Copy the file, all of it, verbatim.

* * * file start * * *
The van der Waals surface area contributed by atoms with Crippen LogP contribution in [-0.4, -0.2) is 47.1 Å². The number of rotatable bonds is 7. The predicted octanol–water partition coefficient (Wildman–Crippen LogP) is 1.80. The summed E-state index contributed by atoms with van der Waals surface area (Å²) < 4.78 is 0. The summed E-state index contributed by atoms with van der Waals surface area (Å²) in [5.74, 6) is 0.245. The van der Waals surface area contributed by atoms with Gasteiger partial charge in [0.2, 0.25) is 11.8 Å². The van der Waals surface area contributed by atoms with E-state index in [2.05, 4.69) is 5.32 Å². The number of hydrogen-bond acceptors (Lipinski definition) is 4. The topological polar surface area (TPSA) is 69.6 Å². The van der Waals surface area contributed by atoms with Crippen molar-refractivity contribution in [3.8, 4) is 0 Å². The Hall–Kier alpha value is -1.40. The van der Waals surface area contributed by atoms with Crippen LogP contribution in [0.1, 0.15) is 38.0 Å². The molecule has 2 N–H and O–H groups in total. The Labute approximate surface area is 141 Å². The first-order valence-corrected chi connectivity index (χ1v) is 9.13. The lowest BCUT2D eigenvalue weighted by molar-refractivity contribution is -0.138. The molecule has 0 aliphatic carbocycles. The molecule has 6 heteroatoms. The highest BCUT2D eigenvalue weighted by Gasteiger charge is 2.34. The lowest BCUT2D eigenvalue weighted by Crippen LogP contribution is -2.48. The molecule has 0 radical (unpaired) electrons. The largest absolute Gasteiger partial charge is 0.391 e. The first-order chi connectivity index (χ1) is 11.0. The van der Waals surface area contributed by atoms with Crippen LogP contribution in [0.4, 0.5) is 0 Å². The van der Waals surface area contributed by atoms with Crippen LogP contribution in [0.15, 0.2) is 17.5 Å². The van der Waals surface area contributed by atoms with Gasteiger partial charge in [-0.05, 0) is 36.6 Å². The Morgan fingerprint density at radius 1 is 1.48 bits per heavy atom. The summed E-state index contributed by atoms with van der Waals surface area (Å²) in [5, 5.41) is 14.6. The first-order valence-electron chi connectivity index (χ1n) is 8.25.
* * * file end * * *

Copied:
The van der Waals surface area contributed by atoms with Crippen LogP contribution in [-0.4, -0.2) is 47.1 Å². The number of rotatable bonds is 7. The predicted octanol–water partition coefficient (Wildman–Crippen LogP) is 1.80. The summed E-state index contributed by atoms with van der Waals surface area (Å²) < 4.78 is 0. The summed E-state index contributed by atoms with van der Waals surface area (Å²) in [5.74, 6) is 0.245. The van der Waals surface area contributed by atoms with Gasteiger partial charge in [0.2, 0.25) is 11.8 Å². The van der Waals surface area contributed by atoms with E-state index in [2.05, 4.69) is 5.32 Å². The number of hydrogen-bond acceptors (Lipinski definition) is 4. The topological polar surface area (TPSA) is 69.6 Å². The van der Waals surface area contributed by atoms with Crippen molar-refractivity contribution in [3.8, 4) is 0 Å². The Hall–Kier alpha value is -1.40. The van der Waals surface area contributed by atoms with Crippen LogP contribution in [0.1, 0.15) is 38.0 Å². The molecule has 2 N–H and O–H groups in total. The Labute approximate surface area is 141 Å². The first-order valence-corrected chi connectivity index (χ1v) is 9.13. The lowest BCUT2D eigenvalue weighted by molar-refractivity contribution is -0.138. The molecule has 0 aliphatic carbocycles. The molecule has 6 heteroatoms. The highest BCUT2D eigenvalue weighted by Gasteiger charge is 2.34. The lowest BCUT2D eigenvalue weighted by Crippen LogP contribution is -2.48. The molecule has 0 radical (unpaired) electrons. The largest absolute Gasteiger partial charge is 0.391 e. The first-order chi connectivity index (χ1) is 11.0. The van der Waals surface area contributed by atoms with Crippen LogP contribution in [0.4, 0.5) is 0 Å². The van der Waals surface area contributed by atoms with Crippen LogP contribution in [0.15, 0.2) is 17.5 Å². The van der Waals surface area contributed by atoms with Gasteiger partial charge in [-0.05, 0) is 36.6 Å². The Morgan fingerprint density at radius 1 is 1.48 bits per heavy atom. The summed E-state index contributed by atoms with van der Waals surface area (Å²) in [5, 5.41) is 14.6. The first-order valence-electron chi connectivity index (χ1n) is 8.25.